As most of you know and many will remember, my dad died when I was 20 – just 2 weeks shy of my 21st bday and just a week shy of his 49th. One of my strongest memories from that hard season was a day shortly after he died and I pulled up at a stop light, looked at the person in car next to me and got angry at them. Yes, I was angry at a perfect stranger. I was angry because they were acting as if nothing had happened and I wanted to roll down the window and scream ‘how can you go about your normal business and act like nothing happened?! Don’t you know my dad just died?!??’ Well, of course, they didn’t. And, naturally, they were continuing their business as if nothing had happened. Thankfully, I didn’t roll down my window but I think that’s only because my little brother, Josh, was in the car. But I remember so well the sobering reality that my world seemed to be crashing to a hal while others’ lives went on. And, since then, I often reflected about the reality of life going on while others around me may be hurting. My dad’s death taught me many lessons about how to love the hurting and grieving. And that lesson was on my short list: life goes on. As well as, I also remind myself: keep grieving with folks well past the funeral because your life goes on but their grief lingers. [Sidenote: For those of you who were there during that season of my life, I have 2 thoughts: 1. Thanks for STILL being here! And 2. How crazy and almost creepy and hard-to-fathom is it that my husband is actually older than my dad was when he died? To his credit, Scott doesn’t look his age! But where oh where does the time go and how are we aging so fast and is my husband really gonna be 50 next month? Anyways…]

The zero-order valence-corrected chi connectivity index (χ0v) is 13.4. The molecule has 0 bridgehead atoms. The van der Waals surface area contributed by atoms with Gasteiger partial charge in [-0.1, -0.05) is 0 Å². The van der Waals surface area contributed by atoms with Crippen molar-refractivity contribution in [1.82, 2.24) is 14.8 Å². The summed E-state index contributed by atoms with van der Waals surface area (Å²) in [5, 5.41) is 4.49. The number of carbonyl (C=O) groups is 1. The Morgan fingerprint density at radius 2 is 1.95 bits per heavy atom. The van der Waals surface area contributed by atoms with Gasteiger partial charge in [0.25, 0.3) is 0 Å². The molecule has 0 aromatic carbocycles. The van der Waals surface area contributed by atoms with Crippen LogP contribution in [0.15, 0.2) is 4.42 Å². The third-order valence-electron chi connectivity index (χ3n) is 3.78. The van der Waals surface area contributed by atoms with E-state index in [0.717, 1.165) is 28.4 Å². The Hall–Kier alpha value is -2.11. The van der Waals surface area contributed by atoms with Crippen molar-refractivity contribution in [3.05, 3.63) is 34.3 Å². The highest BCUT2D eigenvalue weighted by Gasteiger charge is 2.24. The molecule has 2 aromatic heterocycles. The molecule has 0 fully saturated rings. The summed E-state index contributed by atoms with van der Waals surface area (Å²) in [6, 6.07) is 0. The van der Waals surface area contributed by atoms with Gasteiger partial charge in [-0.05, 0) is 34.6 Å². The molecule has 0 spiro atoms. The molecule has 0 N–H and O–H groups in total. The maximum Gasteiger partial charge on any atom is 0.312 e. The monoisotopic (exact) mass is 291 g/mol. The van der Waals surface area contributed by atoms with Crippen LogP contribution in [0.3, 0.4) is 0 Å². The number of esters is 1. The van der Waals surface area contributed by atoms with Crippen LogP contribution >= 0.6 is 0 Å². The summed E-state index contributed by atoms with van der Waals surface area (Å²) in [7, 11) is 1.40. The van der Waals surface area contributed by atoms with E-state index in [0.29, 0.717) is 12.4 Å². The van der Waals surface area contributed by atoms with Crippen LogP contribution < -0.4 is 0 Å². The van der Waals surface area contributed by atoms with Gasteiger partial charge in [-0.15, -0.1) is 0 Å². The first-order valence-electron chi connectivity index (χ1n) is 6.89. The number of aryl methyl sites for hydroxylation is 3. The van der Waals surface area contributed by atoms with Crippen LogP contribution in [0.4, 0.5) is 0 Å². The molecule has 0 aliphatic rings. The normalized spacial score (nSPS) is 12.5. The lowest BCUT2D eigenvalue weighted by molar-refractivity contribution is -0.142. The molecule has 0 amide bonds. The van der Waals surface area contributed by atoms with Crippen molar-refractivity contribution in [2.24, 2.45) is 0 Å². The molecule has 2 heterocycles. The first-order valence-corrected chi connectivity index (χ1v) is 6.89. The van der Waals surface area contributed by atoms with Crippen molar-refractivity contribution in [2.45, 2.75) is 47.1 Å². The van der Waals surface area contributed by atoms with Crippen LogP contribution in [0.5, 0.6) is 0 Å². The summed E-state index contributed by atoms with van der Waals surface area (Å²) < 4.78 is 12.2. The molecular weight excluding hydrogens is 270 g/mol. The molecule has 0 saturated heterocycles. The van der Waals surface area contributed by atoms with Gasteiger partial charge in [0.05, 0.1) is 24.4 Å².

So, what does this have to do with pink, prayers or love?! Well I asked the Lord the other night if there was anything to update our faithful friends who have cared and prayed for us. And the phrase ‘life goes on’ came to my mind and heart. I can’t with full conviction say it was from the Lord because my brain just bounces around like a pinball machine (with all the bells and whistles) at night when I can’t sleep. Thank you, menopause, for all the ways you teach me how much I took a good nights sleep for granted. Anyways, whether truly a response to my asking the Lord or just an idea for a blog post, I’m not sure. But, for those who have asked for updates, that summarizes our reality today: life goes on.
I feel more and more like we are back in a routine as a family without the help with Lincoln or meals or chores. It’s nice to feel ‘normal’ and back to a simpler life – even if I occasionally miss clean laundry or hot meals appearing on our porch. I have even gotten back into other things I’ve missed – I had the privilege of teaching at a retreat for our South Dallas friends and even found myself daydreaming and praying about teaching another Bible study again. Between marriage and then Lincoln and then cancer, those thoughts and desires have been on the back burner for a long time but it seems like the Lord is again lighting those flames of service and opportunities. Again, its a reminder that life goes on.